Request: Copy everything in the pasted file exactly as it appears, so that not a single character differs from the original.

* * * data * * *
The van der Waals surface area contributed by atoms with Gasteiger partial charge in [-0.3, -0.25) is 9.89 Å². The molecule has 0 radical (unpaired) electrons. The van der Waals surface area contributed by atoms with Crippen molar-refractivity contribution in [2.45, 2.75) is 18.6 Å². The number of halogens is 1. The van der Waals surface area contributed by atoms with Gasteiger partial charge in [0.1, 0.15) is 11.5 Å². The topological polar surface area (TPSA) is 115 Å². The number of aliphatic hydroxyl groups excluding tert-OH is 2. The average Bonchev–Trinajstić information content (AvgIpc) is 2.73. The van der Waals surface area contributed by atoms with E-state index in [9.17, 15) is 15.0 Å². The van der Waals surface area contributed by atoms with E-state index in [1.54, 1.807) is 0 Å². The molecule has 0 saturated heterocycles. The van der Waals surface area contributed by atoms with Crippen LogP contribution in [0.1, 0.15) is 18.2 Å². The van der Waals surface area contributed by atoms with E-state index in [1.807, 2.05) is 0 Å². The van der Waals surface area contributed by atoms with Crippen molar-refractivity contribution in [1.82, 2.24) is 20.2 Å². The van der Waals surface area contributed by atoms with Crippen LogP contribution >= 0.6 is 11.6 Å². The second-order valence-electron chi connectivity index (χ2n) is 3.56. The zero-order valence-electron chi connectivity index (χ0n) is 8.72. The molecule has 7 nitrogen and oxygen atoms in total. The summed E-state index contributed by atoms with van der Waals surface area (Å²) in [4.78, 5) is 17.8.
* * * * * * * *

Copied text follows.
The van der Waals surface area contributed by atoms with Gasteiger partial charge in [-0.3, -0.25) is 9.89 Å². The molecule has 0 radical (unpaired) electrons. The van der Waals surface area contributed by atoms with Crippen molar-refractivity contribution in [2.45, 2.75) is 18.6 Å². The number of halogens is 1. The van der Waals surface area contributed by atoms with Gasteiger partial charge in [0.1, 0.15) is 11.5 Å². The topological polar surface area (TPSA) is 115 Å². The number of aliphatic hydroxyl groups excluding tert-OH is 2. The average Bonchev–Trinajstić information content (AvgIpc) is 2.73. The van der Waals surface area contributed by atoms with E-state index in [9.17, 15) is 15.0 Å². The van der Waals surface area contributed by atoms with E-state index in [1.54, 1.807) is 0 Å². The molecule has 0 saturated heterocycles. The van der Waals surface area contributed by atoms with Crippen LogP contribution in [0.1, 0.15) is 18.2 Å². The van der Waals surface area contributed by atoms with E-state index in [1.807, 2.05) is 0 Å². The van der Waals surface area contributed by atoms with Crippen molar-refractivity contribution in [1.82, 2.24) is 20.2 Å². The van der Waals surface area contributed by atoms with Crippen LogP contribution >= 0.6 is 11.6 Å². The second-order valence-electron chi connectivity index (χ2n) is 3.56. The zero-order valence-electron chi connectivity index (χ0n) is 8.72. The molecule has 7 nitrogen and oxygen atoms in total. The summed E-state index contributed by atoms with van der Waals surface area (Å²) in [4.78, 5) is 17.8.